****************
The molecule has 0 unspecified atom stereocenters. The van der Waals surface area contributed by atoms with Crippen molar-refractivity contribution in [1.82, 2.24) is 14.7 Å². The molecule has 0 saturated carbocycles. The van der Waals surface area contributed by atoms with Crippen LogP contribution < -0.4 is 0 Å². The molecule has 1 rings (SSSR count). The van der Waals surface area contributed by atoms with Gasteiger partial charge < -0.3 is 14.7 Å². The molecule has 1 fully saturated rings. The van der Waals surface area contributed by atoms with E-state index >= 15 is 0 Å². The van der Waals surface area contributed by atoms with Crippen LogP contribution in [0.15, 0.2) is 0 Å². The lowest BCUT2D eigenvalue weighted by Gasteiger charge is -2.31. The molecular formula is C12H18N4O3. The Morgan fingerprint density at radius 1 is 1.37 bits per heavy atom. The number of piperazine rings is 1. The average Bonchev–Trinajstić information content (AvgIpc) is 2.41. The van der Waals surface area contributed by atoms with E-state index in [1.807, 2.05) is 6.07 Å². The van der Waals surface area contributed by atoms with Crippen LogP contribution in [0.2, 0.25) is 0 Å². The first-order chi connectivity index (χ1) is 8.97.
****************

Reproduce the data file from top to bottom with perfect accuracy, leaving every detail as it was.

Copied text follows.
The molecule has 0 unspecified atom stereocenters. The van der Waals surface area contributed by atoms with Crippen molar-refractivity contribution in [1.82, 2.24) is 14.7 Å². The molecule has 0 saturated carbocycles. The van der Waals surface area contributed by atoms with Crippen LogP contribution < -0.4 is 0 Å². The molecule has 1 rings (SSSR count). The van der Waals surface area contributed by atoms with Gasteiger partial charge < -0.3 is 14.7 Å². The molecule has 1 fully saturated rings. The van der Waals surface area contributed by atoms with E-state index >= 15 is 0 Å². The van der Waals surface area contributed by atoms with Crippen LogP contribution in [0.15, 0.2) is 0 Å². The lowest BCUT2D eigenvalue weighted by Gasteiger charge is -2.31. The molecular formula is C12H18N4O3. The Morgan fingerprint density at radius 1 is 1.37 bits per heavy atom. The number of piperazine rings is 1. The average Bonchev–Trinajstić information content (AvgIpc) is 2.41. The van der Waals surface area contributed by atoms with E-state index in [1.807, 2.05) is 6.07 Å². The van der Waals surface area contributed by atoms with Crippen LogP contribution in [0.2, 0.25) is 0 Å². The first-order chi connectivity index (χ1) is 8.97.